In order to encourage officers to carry back-up and off-duty firearms, as well as to take advantage of the technological advances in firearm and ammunition construction, the Department has authorized the following .380 caliber pistols and ammunition:

Approved Pistols
Ruger LCP, caliber .380
Smith and Wesson Bodyguard, caliber .380 (LAPD SKU ONLY, no manual safety)

Approved Ammunition
Hornady Critical Defense, .380 caliber, 90 grain load

In order to deploy either of these firearms, officers must first successfully shoot the Department’s “Back-Up Qualification Course”, at either the Davis Training Facility or the Elysian Park Police Academy. The “Back-Up Qualification Course” must be shot with Department approved .380 ammunition only. Officers must supply their own duty ammunition for the qualification course and for deployment in the pistol. Upon completion of the “Back-Up Qualification Course” of fire, officers shall take their qualification receipt to the Department Armory and have the pistol entered on to the Department’s Firearms Inventory and Tracking System (FITS).

The Smith and Wesson pistols are equipped at the factory with a laser aiming module. This laser module must be disabled by the Department Armorer, prior to the pistol’s deployment. The Armorer will disable the laser module by removing the batteries; there will be no permanent modification to the pistol. Once these procedures are met, officers will be certified to carry the .380 pistol for back-up and off-duty use. These .380 pistols are an optional individual officer purchase. Therefore, the pistols will not be maintained by the Department armory. If a pistol becomes unserviceable, the officer must return the pistol to the manufacturer for repair. Once these repairs are completed by the factory they must be verified by the Department Armory, prior to the pistol being redeployed.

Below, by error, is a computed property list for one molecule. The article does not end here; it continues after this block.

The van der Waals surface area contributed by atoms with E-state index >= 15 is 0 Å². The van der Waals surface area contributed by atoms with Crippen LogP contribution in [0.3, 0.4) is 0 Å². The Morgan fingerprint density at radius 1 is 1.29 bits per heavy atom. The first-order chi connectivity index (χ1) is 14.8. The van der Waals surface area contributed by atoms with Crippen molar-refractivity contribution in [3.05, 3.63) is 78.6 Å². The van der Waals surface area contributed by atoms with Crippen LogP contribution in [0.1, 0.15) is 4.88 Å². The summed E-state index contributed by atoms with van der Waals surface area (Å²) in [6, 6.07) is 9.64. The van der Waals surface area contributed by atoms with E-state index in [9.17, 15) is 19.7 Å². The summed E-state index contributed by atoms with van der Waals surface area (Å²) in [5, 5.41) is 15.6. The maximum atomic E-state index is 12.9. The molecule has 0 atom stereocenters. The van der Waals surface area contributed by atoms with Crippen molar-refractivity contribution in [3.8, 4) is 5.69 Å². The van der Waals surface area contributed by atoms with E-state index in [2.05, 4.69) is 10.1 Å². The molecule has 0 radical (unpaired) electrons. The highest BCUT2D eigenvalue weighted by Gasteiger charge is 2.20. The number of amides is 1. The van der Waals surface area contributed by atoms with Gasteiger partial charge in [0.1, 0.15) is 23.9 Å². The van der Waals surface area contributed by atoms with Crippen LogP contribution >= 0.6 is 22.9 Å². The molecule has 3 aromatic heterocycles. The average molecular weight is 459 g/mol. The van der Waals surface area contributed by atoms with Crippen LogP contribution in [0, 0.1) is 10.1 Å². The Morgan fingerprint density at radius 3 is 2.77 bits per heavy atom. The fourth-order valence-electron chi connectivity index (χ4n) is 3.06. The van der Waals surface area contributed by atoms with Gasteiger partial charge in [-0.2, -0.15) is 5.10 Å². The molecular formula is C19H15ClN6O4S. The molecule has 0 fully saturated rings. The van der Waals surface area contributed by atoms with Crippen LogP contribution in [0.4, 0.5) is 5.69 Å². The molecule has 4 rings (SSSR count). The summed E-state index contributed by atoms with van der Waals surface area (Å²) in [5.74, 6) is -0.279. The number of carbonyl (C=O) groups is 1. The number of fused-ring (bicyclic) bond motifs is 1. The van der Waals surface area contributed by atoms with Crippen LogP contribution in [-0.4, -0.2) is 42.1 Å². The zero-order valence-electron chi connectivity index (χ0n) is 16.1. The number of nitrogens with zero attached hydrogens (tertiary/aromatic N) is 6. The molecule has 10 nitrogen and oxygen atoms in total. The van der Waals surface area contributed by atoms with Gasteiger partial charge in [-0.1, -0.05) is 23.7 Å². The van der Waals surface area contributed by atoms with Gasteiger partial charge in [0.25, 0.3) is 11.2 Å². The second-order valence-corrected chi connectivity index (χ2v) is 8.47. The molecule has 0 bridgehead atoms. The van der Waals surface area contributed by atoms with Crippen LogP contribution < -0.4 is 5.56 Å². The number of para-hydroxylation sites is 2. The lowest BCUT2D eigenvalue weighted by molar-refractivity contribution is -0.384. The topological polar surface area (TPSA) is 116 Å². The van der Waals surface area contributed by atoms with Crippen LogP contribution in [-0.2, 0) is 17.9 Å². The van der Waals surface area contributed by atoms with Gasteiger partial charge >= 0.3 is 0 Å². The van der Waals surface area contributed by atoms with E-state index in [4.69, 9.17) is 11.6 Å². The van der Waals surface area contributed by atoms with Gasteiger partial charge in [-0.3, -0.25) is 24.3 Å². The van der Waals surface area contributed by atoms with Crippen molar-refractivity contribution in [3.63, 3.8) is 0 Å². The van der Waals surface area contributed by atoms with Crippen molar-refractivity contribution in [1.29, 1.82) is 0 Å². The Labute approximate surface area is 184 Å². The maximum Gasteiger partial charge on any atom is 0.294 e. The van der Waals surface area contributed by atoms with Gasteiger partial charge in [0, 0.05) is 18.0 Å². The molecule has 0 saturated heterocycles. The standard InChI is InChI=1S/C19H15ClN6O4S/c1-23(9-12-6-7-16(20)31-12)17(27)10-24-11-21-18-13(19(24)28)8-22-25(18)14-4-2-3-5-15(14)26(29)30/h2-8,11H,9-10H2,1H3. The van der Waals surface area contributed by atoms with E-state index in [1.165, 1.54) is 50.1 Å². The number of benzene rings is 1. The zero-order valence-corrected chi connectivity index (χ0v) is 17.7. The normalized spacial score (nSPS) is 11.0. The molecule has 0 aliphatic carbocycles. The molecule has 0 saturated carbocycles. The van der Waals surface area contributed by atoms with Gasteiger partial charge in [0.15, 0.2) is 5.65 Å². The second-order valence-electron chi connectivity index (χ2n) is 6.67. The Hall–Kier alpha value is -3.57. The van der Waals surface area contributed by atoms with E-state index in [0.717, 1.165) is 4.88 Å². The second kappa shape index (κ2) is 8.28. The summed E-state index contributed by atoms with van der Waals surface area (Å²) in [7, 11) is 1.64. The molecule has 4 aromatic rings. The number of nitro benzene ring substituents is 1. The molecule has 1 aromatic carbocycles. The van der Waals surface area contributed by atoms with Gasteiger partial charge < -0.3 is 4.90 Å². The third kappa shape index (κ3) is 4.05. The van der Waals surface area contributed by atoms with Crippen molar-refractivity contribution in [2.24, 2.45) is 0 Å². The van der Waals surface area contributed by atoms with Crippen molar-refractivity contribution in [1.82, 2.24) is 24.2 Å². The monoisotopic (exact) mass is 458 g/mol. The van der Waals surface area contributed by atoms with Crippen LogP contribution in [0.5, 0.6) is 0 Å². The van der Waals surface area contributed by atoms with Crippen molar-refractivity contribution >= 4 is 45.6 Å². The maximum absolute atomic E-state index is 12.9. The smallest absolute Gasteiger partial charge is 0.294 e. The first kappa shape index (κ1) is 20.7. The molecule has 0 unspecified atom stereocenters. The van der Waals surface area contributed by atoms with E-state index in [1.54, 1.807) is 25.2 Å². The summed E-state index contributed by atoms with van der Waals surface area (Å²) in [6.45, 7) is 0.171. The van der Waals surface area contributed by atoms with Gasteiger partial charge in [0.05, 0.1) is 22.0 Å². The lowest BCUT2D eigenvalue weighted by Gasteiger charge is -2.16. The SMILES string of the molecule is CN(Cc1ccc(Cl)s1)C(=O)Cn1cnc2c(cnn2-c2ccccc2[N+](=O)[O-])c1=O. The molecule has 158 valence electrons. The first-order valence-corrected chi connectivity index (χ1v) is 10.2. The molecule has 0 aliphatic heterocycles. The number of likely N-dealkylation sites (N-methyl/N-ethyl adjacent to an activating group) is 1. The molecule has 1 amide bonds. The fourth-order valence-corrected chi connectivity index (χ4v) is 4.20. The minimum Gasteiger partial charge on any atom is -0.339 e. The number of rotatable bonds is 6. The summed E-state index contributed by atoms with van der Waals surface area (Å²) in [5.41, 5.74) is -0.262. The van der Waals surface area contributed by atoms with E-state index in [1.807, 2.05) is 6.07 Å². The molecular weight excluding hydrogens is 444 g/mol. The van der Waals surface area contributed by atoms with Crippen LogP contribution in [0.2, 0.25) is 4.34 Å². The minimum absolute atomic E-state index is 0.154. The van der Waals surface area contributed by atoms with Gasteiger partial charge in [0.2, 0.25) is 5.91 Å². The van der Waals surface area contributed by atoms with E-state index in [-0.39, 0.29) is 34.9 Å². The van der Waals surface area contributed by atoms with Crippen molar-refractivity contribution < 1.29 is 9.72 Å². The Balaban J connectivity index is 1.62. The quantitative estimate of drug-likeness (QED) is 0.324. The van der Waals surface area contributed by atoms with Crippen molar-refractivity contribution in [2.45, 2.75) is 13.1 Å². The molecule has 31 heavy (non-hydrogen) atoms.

Additionally, the Department will not supply any .380 caliber ammunition.